When it comes to grocery shopping, the options are many in Germany. You can shop from discounters like Aldi, Penny, Lidl and Netto or you can shop from supermarkets like Rewe, Edeka, Real and Kaufland.
Discounters offer groceries with their own brands at lower prices, you can find fine vegetables and fruits and each week discounters reveal Angebot(The discount) theme and offer non-food products at cheaper prices than market prices. Many Germans shop from discounters and follow these Angebot articles so you usually find discounters crowded and discounted items of the week and finest vegetables&fruits run out pretty quickly.
Supermarkets also provide their own brands at cheaper prices (like Ja! brand of Rewe) but the difference between a discounter and a supermarket is that you would find more product varieties in supermarkets. Also, you can find almost any product you want in bigger supermarkets like kitchen tools, home&cleaning products and even furniture.
Prices and quality are indeed a feature of German grocery stores, you can buy fresh products, frozen products and package products with a good quality and cheap price. Fresh products like cheese, whipping cream, sour cream, milk,yogurt and much more that you find in refrigerated areas are really tasty like you would expect from dairy product heaven of Germany. Frozen products like pizza, vegetables and especially fish are also well maintained in their freshness. And packaged products are meeting the expectations like chocolate and sweet products(Although if you value a healthy life they still contain many food additives so I leave that for you to read ingredients and decide).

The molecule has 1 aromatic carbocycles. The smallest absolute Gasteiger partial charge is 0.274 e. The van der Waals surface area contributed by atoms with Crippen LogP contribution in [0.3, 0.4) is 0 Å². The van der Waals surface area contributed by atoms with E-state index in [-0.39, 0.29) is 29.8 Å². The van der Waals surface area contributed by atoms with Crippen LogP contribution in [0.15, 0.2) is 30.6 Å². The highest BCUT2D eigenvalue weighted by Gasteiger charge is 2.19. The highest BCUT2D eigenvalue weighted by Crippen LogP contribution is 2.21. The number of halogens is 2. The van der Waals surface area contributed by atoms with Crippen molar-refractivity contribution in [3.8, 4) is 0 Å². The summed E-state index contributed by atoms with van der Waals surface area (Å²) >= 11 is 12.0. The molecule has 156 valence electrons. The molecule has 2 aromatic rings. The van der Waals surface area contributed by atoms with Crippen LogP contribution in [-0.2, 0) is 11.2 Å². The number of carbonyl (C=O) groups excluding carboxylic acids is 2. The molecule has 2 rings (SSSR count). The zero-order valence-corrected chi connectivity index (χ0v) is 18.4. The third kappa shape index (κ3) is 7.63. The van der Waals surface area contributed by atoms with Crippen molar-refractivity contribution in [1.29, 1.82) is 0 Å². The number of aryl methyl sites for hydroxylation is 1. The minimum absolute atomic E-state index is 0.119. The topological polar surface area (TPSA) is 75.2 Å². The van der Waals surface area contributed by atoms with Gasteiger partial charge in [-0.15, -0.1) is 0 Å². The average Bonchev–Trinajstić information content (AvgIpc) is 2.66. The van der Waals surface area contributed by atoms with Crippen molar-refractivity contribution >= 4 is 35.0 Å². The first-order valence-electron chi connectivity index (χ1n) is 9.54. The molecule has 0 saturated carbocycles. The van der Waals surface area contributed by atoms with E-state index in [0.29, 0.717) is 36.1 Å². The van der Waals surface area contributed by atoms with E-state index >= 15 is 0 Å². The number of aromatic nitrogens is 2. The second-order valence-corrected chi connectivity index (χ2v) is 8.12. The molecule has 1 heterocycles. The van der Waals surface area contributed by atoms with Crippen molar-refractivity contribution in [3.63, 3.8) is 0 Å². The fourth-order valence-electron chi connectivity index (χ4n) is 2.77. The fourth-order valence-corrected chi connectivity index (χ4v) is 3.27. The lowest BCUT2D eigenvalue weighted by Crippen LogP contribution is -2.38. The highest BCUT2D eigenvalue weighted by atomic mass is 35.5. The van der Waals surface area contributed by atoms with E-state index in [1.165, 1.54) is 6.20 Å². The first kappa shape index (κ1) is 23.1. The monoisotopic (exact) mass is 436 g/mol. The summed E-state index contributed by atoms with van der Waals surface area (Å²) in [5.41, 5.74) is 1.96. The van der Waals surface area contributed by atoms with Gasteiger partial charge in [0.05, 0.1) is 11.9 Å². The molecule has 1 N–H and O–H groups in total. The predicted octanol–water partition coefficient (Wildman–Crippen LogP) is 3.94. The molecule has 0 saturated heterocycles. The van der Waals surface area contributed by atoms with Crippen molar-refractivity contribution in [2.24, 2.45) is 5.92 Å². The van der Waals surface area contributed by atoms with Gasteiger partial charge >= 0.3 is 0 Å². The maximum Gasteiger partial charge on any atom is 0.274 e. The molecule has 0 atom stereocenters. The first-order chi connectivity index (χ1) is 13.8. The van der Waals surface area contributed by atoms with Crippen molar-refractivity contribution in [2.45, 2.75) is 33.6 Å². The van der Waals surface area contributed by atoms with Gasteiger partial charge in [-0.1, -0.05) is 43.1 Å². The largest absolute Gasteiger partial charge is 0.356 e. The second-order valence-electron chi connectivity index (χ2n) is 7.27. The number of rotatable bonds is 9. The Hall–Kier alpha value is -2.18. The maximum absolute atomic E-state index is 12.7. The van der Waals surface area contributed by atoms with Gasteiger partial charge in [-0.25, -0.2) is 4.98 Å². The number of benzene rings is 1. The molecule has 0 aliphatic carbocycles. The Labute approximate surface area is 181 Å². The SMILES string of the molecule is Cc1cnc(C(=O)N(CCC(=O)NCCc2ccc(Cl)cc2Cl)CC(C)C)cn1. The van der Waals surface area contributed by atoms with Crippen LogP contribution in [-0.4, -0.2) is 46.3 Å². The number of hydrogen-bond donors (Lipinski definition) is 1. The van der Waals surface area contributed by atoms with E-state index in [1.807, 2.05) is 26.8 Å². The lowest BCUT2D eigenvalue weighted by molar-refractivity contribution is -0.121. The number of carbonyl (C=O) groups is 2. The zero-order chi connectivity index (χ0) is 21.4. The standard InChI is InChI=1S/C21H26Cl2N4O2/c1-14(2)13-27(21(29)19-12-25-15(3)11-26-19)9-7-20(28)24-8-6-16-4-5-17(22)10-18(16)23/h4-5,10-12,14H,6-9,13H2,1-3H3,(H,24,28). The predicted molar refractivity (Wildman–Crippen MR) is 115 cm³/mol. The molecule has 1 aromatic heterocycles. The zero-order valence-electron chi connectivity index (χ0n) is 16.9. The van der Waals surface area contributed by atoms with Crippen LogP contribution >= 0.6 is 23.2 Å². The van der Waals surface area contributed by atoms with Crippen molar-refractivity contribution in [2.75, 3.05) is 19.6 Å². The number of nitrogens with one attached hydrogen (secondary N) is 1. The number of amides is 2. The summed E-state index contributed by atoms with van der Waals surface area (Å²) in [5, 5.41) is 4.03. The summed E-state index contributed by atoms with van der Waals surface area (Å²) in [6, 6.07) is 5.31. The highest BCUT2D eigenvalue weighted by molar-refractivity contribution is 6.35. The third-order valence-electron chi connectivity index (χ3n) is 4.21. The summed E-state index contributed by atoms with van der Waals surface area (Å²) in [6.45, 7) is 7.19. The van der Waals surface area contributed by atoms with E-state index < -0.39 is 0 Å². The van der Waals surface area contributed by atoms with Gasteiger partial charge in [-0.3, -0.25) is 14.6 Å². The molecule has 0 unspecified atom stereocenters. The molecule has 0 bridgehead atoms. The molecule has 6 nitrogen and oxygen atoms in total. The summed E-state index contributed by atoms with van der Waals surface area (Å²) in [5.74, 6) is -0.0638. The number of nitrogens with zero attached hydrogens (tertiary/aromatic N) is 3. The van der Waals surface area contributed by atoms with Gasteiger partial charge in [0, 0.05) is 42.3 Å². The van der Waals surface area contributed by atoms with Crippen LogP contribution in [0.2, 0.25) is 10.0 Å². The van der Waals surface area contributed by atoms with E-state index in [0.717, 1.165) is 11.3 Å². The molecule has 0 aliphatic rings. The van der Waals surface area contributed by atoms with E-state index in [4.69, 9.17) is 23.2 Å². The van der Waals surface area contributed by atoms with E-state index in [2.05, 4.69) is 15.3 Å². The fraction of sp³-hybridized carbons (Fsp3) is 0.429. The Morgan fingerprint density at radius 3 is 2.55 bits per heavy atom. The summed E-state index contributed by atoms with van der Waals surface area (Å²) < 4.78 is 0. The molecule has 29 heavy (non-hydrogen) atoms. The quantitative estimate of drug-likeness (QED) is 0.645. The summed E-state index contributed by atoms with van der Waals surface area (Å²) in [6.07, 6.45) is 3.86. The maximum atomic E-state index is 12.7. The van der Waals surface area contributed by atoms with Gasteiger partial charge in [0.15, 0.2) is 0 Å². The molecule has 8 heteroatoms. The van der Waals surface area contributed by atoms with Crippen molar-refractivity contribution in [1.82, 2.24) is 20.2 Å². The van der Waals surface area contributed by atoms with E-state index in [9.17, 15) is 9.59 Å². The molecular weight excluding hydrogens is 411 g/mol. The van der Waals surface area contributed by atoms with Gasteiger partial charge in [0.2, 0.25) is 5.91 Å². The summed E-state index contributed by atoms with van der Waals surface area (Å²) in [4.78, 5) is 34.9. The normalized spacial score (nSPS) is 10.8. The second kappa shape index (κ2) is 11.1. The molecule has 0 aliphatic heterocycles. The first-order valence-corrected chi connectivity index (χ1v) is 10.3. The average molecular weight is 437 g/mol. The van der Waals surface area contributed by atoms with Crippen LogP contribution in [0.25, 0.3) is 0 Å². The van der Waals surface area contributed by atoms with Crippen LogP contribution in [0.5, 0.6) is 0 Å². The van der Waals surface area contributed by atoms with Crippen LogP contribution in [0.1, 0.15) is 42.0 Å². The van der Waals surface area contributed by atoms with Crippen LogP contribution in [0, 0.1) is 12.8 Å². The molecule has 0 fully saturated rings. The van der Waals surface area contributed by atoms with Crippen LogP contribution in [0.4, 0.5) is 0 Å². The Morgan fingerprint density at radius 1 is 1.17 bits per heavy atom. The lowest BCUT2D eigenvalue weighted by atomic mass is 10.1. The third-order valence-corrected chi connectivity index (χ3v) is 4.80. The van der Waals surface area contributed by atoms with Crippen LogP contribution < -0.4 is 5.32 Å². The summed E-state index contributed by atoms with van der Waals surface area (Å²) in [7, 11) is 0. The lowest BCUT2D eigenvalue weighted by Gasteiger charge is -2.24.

Bio-products which are offered as organic or healthier can be found in any grocery shops in Germany (look out for bio-tags on products) and there are also bio-shops for these products specifically. They are relatively pricey though.
The thing I appreciate and find really interesting in German grocery stores is that the basic grocery products with a good quality have a price ceiling which enable anyone to buy those at the same prices. For example,in any of discounters or supermarkets you can find one liter of fresh milk for 65 cents, toast-bread for 55 cents, one kilogram of flour for 32 cents, 300 grams of fresh cheese for 85 cents, 1 kilogram cornflakes for 1.99 Euro, a bottle of jam for 1 Euro, 10 eggs for around 1 Euro and so on.. This doesn’t exactly apply to all grocery products like vegetables&fruits but yet again the prices are close to each other for these products in different grocery shops. For purchasing power of Germany, I believe these prices are really cheap.